Assassin’s Creed 6: Leila

Assassin’s Creed 6: Leila
Assassin's Creed Leila review
  • UK publisher / ISBN: Titan Books - 978-1-78329773-3
  • Volume No.: 6
  • Release date: 2014
  • English language release date: 2015
  • UPC: 9781783297733
  • Contains adult content?: no
  • Does this pass the Bechdel test?: no
  • Positive minority portrayal?: yes

Leila brings to a close the first series of Assassin’s Creed graphic novels, the French creative team of Eric Corbeyran and Djilalli Defali wrapping up their storyline with what’s actually the best of their collaborations. It’s not entirely a case of the set-up in Hawk and El Cakr coming satisfactorily to fruition, but more one of Corbeyran no longer having the luxury of being able to meander. Leila is a straightforward action thriller throwing in a few twists and makes good use of personal ambitions.

As seen on the cover, Defali still has problems with the human figure, and a far better selling point would have been one of his ornate locations. As before, his version of fourtheenth century Egypt is lush and decorative, with Defali putting in a lot of effort to ensure that’s the case while still not entirely happy drawing a picture of three people seen as full figures talking in the present day.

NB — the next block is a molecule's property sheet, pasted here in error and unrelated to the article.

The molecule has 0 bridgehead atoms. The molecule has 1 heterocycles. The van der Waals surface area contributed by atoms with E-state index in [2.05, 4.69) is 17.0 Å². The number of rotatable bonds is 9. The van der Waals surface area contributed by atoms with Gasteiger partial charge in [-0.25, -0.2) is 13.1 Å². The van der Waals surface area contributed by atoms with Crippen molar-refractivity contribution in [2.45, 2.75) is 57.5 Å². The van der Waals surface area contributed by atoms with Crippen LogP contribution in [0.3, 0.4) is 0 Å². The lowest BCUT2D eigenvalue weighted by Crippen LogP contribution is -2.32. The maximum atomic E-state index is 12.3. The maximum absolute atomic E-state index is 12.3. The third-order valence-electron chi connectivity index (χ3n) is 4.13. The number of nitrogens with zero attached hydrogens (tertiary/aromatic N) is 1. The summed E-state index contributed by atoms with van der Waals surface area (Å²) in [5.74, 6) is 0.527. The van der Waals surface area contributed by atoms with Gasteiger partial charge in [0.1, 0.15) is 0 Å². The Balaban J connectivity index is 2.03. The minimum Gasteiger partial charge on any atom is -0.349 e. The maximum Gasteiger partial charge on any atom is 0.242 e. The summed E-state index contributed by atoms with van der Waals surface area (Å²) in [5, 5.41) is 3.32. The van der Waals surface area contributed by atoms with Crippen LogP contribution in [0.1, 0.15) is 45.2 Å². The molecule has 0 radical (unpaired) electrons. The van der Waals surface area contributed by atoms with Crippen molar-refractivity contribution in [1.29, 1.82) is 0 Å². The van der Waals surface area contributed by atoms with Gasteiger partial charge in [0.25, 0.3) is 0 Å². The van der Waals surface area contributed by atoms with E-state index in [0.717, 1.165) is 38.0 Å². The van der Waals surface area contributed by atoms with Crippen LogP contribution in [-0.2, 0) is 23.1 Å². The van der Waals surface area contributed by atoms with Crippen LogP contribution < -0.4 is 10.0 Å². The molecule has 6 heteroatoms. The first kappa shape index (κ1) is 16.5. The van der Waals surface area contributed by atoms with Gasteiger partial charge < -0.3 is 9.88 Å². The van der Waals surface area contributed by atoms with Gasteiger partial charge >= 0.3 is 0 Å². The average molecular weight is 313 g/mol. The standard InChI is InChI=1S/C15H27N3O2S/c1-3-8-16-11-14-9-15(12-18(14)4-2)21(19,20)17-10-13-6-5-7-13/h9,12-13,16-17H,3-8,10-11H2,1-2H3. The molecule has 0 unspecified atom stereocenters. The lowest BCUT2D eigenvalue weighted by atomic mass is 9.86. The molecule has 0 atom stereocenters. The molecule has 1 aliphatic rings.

The main characters, Assassins and Templars, are still trying to locate the Sceptre of Aset, at some point in the possession of El Cakr in the fourteenth century. The Assassins have direct access to his experiences, but a clever plot device on Corbeyran’s part has given the Templars an advantage. Corbeyran relies considerably on betrayal to twist his plot, but he has established loyalty can be bought, so while he uses betrayal several times, each occasion works in context, while providing the intended surprise. When it comes to developing a personality, Corbeyran’s altogether less effective. In fact, as presented here, Hawk and his romantic inclinations are not so much James Bond as intended, but Mister Bean. Overlook that, and his plot successfully draws everything together, offers surprises along the way, and does so far more convincingly than any of the previous five Assassin’s Creed graphic novels.

An alternative to the three thinner albums is Hawk, El Cakr and Leila collected as a bulkier hardcover in Assassin’s Creed: The Hawk Trilogy.